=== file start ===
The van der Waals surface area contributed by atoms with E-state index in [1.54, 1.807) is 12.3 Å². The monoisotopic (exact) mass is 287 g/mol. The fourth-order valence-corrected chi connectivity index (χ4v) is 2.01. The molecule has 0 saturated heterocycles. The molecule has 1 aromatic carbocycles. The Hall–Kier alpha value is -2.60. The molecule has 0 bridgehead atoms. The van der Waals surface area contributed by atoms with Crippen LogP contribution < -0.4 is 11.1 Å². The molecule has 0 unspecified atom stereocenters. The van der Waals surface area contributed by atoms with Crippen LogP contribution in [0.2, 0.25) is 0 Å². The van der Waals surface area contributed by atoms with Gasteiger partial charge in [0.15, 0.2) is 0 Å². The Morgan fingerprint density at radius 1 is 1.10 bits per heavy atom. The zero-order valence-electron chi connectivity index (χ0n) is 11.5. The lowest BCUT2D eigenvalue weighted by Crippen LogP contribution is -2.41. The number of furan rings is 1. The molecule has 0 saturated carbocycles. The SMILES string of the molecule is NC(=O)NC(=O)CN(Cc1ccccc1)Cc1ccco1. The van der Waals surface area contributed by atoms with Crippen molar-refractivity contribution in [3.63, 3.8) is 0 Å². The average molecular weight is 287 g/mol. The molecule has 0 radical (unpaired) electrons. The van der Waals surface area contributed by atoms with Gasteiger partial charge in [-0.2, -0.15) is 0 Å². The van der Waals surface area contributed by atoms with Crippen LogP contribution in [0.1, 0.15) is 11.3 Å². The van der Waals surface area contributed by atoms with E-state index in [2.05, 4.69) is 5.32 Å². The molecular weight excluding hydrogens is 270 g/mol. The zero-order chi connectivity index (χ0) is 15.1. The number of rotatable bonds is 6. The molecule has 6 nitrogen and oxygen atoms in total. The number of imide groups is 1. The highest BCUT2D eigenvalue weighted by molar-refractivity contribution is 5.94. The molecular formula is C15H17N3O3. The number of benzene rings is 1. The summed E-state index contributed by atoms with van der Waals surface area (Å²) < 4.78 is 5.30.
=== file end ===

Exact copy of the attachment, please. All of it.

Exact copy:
The van der Waals surface area contributed by atoms with E-state index in [1.54, 1.807) is 12.3 Å². The monoisotopic (exact) mass is 287 g/mol. The fourth-order valence-corrected chi connectivity index (χ4v) is 2.01. The molecule has 0 saturated heterocycles. The molecule has 1 aromatic carbocycles. The Hall–Kier alpha value is -2.60. The molecule has 0 bridgehead atoms. The van der Waals surface area contributed by atoms with Crippen LogP contribution < -0.4 is 11.1 Å². The molecule has 0 unspecified atom stereocenters. The van der Waals surface area contributed by atoms with Crippen LogP contribution in [0.2, 0.25) is 0 Å². The van der Waals surface area contributed by atoms with Gasteiger partial charge in [0.15, 0.2) is 0 Å². The Morgan fingerprint density at radius 1 is 1.10 bits per heavy atom. The zero-order valence-electron chi connectivity index (χ0n) is 11.5. The lowest BCUT2D eigenvalue weighted by Crippen LogP contribution is -2.41. The number of furan rings is 1. The molecule has 0 saturated carbocycles. The SMILES string of the molecule is NC(=O)NC(=O)CN(Cc1ccccc1)Cc1ccco1. The van der Waals surface area contributed by atoms with Crippen molar-refractivity contribution in [3.63, 3.8) is 0 Å². The average molecular weight is 287 g/mol. The molecule has 0 radical (unpaired) electrons. The van der Waals surface area contributed by atoms with Gasteiger partial charge in [-0.2, -0.15) is 0 Å². The van der Waals surface area contributed by atoms with Crippen LogP contribution in [0.1, 0.15) is 11.3 Å². The van der Waals surface area contributed by atoms with E-state index in [2.05, 4.69) is 5.32 Å². The molecular weight excluding hydrogens is 270 g/mol. The zero-order chi connectivity index (χ0) is 15.1. The number of rotatable bonds is 6. The molecule has 6 nitrogen and oxygen atoms in total. The number of imide groups is 1. The highest BCUT2D eigenvalue weighted by molar-refractivity contribution is 5.94. The molecular formula is C15H17N3O3. The number of benzene rings is 1. The summed E-state index contributed by atoms with van der Waals surface area (Å²) < 4.78 is 5.30.